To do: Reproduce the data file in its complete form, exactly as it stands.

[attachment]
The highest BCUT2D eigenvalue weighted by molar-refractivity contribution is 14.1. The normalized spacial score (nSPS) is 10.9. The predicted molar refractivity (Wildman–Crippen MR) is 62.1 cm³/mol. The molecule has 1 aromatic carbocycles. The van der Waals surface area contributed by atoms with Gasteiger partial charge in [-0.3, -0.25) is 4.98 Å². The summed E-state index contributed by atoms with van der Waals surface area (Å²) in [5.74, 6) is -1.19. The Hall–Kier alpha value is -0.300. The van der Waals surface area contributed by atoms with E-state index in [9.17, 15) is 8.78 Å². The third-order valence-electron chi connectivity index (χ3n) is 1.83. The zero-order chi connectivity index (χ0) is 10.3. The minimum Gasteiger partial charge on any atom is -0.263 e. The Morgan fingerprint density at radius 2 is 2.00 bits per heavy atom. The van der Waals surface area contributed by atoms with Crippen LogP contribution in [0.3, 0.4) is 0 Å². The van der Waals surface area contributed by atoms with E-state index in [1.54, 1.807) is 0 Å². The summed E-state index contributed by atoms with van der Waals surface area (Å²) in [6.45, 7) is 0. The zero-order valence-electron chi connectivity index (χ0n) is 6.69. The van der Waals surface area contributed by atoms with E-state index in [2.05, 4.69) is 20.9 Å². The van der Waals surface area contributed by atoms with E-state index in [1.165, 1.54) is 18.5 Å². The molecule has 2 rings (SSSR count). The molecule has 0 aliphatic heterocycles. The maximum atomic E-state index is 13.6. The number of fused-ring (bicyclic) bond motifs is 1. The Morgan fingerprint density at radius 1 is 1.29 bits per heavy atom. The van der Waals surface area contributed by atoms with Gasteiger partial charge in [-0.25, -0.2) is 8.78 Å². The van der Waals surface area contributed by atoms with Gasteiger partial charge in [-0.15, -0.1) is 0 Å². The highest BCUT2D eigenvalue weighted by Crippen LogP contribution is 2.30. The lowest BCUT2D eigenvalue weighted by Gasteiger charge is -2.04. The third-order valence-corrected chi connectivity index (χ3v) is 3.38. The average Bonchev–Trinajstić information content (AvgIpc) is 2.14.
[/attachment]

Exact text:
The highest BCUT2D eigenvalue weighted by molar-refractivity contribution is 14.1. The normalized spacial score (nSPS) is 10.9. The predicted molar refractivity (Wildman–Crippen MR) is 62.1 cm³/mol. The molecule has 1 aromatic carbocycles. The van der Waals surface area contributed by atoms with Gasteiger partial charge in [-0.3, -0.25) is 4.98 Å². The summed E-state index contributed by atoms with van der Waals surface area (Å²) in [5.74, 6) is -1.19. The Hall–Kier alpha value is -0.300. The van der Waals surface area contributed by atoms with E-state index in [9.17, 15) is 8.78 Å². The third-order valence-electron chi connectivity index (χ3n) is 1.83. The zero-order chi connectivity index (χ0) is 10.3. The minimum Gasteiger partial charge on any atom is -0.263 e. The Morgan fingerprint density at radius 2 is 2.00 bits per heavy atom. The van der Waals surface area contributed by atoms with Crippen LogP contribution in [0.3, 0.4) is 0 Å². The van der Waals surface area contributed by atoms with E-state index in [1.54, 1.807) is 0 Å². The summed E-state index contributed by atoms with van der Waals surface area (Å²) in [6.45, 7) is 0. The zero-order valence-electron chi connectivity index (χ0n) is 6.69. The van der Waals surface area contributed by atoms with E-state index in [2.05, 4.69) is 20.9 Å². The van der Waals surface area contributed by atoms with E-state index in [1.165, 1.54) is 18.5 Å². The molecule has 2 rings (SSSR count). The molecule has 0 aliphatic heterocycles. The maximum atomic E-state index is 13.6. The number of fused-ring (bicyclic) bond motifs is 1. The Morgan fingerprint density at radius 1 is 1.29 bits per heavy atom. The van der Waals surface area contributed by atoms with Gasteiger partial charge in [-0.25, -0.2) is 8.78 Å². The van der Waals surface area contributed by atoms with Gasteiger partial charge in [-0.15, -0.1) is 0 Å². The highest BCUT2D eigenvalue weighted by Crippen LogP contribution is 2.30. The lowest BCUT2D eigenvalue weighted by Gasteiger charge is -2.04. The third-order valence-corrected chi connectivity index (χ3v) is 3.38. The average Bonchev–Trinajstić information content (AvgIpc) is 2.14.